In the thread - Dog digging under fence - by Toobs A really good question arised. I decided to start a new thread as it was not really related to dogs digging under fence.
The question is - When our training methods become 100% reliant on positive reinforcement, is it in fact going "over the top"?
Note: Positive reinforcement is when you use rewards and treats when your dog is doing the right thing, rather than punishing it for doing the wrong thing.
I will quote the post by Hyacinth,
Pay special attention to the part "I've yet seen a parent to be able to teach a child without saying no or not for you"I don't think of a mild static zap as violent, then again I use a water squirty bottle too - and some training agencies think that is evil - never mind it only acts as a distraction for my dog - and she loves chasing the jet of water. The electric collar at the right setting is only supposed to be an attention getter - in training. Ie to stop the dog chasing the rabbit / sheep / cat / car / jogger and get it to think about something else.
I suspect training a dog with all positive reward and no negative consequences for its actions is a bit like playing the game of "hot and cold" without using the word "cold". I've yet to see a parent be able to teach a child without using "no", "not for you", and some system of time out or negative consequence as well as the positive training methods.
My dog seems much more upset when I ignore it for being naughty than any jet of water or collar zap would do - unfortunately this only works when dog wants my attention - if she's off after a cat - that could cause permanent eye damage should she catch it - me ignoring her - is going to have no useful correction / distraction / disengagement effect, where as a quick squirt or zap by her collar - would.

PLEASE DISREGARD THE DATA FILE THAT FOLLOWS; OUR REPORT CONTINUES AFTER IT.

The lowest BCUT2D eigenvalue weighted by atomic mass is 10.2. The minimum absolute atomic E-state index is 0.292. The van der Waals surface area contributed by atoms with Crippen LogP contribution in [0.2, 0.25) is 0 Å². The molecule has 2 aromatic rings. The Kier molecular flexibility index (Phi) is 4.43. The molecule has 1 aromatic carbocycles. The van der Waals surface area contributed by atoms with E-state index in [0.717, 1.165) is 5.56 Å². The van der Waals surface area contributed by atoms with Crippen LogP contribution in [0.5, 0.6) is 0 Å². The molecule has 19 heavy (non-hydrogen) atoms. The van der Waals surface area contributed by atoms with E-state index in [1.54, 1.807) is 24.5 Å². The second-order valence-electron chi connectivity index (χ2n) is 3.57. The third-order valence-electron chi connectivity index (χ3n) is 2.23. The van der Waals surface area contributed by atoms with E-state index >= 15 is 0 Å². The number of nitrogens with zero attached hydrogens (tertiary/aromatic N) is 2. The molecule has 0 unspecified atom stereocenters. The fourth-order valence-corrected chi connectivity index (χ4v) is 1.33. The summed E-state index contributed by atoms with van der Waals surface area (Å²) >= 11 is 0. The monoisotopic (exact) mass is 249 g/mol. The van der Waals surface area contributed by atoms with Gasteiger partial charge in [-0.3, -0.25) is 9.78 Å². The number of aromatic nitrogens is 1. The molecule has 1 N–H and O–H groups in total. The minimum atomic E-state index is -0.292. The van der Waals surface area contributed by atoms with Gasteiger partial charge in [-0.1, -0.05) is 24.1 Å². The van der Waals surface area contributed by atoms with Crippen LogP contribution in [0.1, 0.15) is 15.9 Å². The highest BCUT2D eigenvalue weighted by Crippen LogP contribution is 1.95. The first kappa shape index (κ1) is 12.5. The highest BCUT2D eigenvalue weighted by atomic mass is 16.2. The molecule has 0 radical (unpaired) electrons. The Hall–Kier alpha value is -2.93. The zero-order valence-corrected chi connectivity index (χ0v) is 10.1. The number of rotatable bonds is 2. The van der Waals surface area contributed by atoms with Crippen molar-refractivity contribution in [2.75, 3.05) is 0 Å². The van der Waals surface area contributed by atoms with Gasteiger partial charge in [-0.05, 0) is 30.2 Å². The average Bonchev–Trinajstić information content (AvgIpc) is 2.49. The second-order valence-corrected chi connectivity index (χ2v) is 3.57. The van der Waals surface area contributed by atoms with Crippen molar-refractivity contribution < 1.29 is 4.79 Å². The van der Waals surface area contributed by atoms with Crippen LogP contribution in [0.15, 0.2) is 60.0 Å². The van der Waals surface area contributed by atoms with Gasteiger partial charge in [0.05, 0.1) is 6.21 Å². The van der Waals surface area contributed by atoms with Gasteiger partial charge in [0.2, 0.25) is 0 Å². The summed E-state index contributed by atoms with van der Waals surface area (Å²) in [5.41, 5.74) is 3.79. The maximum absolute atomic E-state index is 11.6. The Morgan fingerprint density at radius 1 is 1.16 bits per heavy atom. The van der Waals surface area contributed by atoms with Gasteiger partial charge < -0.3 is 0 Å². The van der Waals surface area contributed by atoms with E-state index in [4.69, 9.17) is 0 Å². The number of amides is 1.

This arises a really hot question and I would love for you to give me some feedback and let everyone else know what you think about this. I mean we can all be and always reward your dog for doing what you want it to do (ie. If she is yapping at your ankles then you take the opposite approach and wait for him to stop yapping and then reward him)
I, myself am a big fan of positive training works. I think that it is the absolute best way to train your dogs, as aversive methods are teaching your dogs to learn by fear. Although sometimes I wonder, wouldn't it just be ten times easier to just give him a quick slap on the nose and he would stop the yapping at your ankles.
So this is what I am discussing - where do you draw the line for positive reinforcement and overly positive works.
I would love to hear your opinion!